antiquated books
November 11, 2001

This Year's Bird Sightings:
Plum Island Year List

Today's Reading:
Tibet and Nepal by A. Henry Savage Landor, Winter Holiday by Arthur Ransome

This Year's Reading:
2001 Book List

Believe it or not, I have never been to the Boston International Antiquarian Book Fair until today. My used book jones has previously led me to compulsively searching and (and bibliofind when it still existed) in addition to my regular browses at Olde Port Book Shop (which I miss terribly) and the other bookstores I've tried to fill the void with, but until I read Used and Rare by Lawrence and Nancy Goldstone I never really thought of myself as being in the rarefied world of book collecting. I mean, I mainly buy old books because I want to read them, not to collect them. But somehow, after reading the part of Used and Rare where the Goldstones drive all the way to Boston from western Massachusetts (out there where Acting Governor Jane Swift lives - a darn sight closer to Albany than to Boston) specifically to go to the book fair only to discover they had come on dealers only night, I decided I had to go just once - if only to harass Phil Person of Domino and/or David Bookstore.

So first we got stuck in traffic on Commonwealth Ave because we crossed paths with the Veteran's Day parade. Many veterans marched past waving flags. Many spectators lined the street waving flags. Many flags waved. All within sight of my objective. I could have left the car and walked to the Hynes Convention Center if only there were a parking space. If only... There is never a parking space just right there when you want one. So I watched the flags waving and the old soldiers marching until done.

Finally allowed to cross Comm. Ave, I zipped into the entrance to the Prudential Center garage and proceeded to wait in line. And wait in line. And wait in line. To park in the Pru garage now, one has to pass through a security checkpoint. You must show a picture ID to the guard and you must open the car's trunk for inspection. This takes awhile when there's an event at the Hynes and a ton of people doing their patriotic retail shopping duty at the Pru shops. How this prevents a plane from hitting the high rise Prudential building I don't know, but at least we're safe from a car bomb. I drove on into the garage secure in the knowledge that so far nobody had a bomb in the trunk of their car. But was there a parking space to be had? Nope. I drove around and around the maze and found no place to leave the car. Suddenly I was at the exit, in line to pay for the parking I hadn't found. How did I get to the exit while looking for a parking space? I have no clue.

I drove across the street and straight into the Copley Place garage. There is no security check. There are parking spaces. It occurs to me that if the bad guys wanted to take down the Pru all they'd have to do was put the device in the Copley Place garage. Weird thoughts. I feel uncomfortable thinking them.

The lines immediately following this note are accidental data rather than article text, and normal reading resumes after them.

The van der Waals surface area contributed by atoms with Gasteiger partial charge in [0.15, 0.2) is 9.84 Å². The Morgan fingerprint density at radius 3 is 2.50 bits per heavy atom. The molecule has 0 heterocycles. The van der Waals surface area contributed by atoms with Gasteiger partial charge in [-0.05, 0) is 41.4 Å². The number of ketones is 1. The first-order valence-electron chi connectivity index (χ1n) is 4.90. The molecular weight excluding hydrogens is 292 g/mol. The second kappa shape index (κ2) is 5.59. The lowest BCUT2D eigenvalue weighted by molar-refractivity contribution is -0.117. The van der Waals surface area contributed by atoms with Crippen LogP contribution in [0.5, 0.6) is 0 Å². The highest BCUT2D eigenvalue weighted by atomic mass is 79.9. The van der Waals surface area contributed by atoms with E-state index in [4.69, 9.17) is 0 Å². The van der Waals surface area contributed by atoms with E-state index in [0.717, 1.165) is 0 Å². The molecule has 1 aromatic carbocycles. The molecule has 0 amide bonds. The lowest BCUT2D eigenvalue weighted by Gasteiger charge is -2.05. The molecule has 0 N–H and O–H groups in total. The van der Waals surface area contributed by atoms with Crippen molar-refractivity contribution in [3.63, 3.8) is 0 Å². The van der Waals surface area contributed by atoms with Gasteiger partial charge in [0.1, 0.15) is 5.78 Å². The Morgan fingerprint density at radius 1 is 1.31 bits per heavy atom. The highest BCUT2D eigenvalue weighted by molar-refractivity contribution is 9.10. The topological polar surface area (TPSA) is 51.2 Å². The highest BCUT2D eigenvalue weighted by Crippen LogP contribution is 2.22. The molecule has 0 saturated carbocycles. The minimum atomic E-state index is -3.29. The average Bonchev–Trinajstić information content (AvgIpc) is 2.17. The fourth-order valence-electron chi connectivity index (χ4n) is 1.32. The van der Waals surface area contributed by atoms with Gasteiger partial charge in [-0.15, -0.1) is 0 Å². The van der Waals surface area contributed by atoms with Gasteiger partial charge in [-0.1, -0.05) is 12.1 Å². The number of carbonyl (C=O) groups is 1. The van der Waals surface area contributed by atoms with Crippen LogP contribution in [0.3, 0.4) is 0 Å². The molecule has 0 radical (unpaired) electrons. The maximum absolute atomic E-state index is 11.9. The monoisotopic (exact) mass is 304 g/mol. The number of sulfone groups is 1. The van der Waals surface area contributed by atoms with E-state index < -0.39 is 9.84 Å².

The long trek across the mall, through the bridge or tunnel or sky walk or whatever you call it, through the Pru shops, and into the convention center takes another lifetime. I am beginning to think we will never get there. Finally there we are. Security is pretty tight there too. Different reasons. They don't want anybody walking out with a multi-thousand dollar rare book under their coat.

There followed close to three hours of pure bliss among Cotton Mather's diatribe against Roger Williams (complete with map of where Massachusetts ended and Rhode Island began), old souvenir picture books of the White Mountains and Lowell (it was hard to pass up the Lowell ones, after all it does fit in with the Merrimack Valley theme), first editions of everything from the aforementioned Cotton Mather to The Hobbit (signed by JRRT himself, only $150K) and On the Road, ephemera, botanical prints, bird prints, books older than Boston...

An awful lot of dealers had books about Afghanistan.

An announcement came over the PA system requesting the person who had inadvertently walked off with On the Road to please return it.

There were first editions of Walden and A Week on the Concord and Merrimack Rivers. Even dealers specializing in Thoreau, though none seemed to have the journals.

When I finally find David Bookstore, he's sitting chatting with a bunch of bookseller cronies. I tell him since I started at Starship Startup I have no time to hang out having coffee with the morning coffee crowd. He says to come anyway.

There are way more books about Tibet in the late 19th early 20th century than I thought. Most of them I can't afford.

Oh what a place. Book heaven.

I chat with Phil Person of Domino about her being renamed Dust Jacket and tell him of my visits to Much Ado. It's great but it ain't Olde Port.

So with dealers from all over the world, from whom do I make my only purchase? You guessed it, Phil Person of Domino. He had an A & C Black travel book about Tibet and Nepal by Henry Savage Landor. A classic. I go the old friend of Domino discount. I love this book.

An announcement comes over the PA system. It's five o'clock and the book fair is closed. Sigh.

We have a splendid dinner at California Pizza Kitchen - love that Tuscan white bean hummus - and head back north to my hovel. We get home a lot faster than we got to Boston in the first place. No parade.

I spend the evening reading aloud to Nancy from Tibet and Nepal by Henry Savage Landor over the remaining ginger beer from Much Ado. Not a bad day at all.


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Copyright © 2001, Janet I. Egan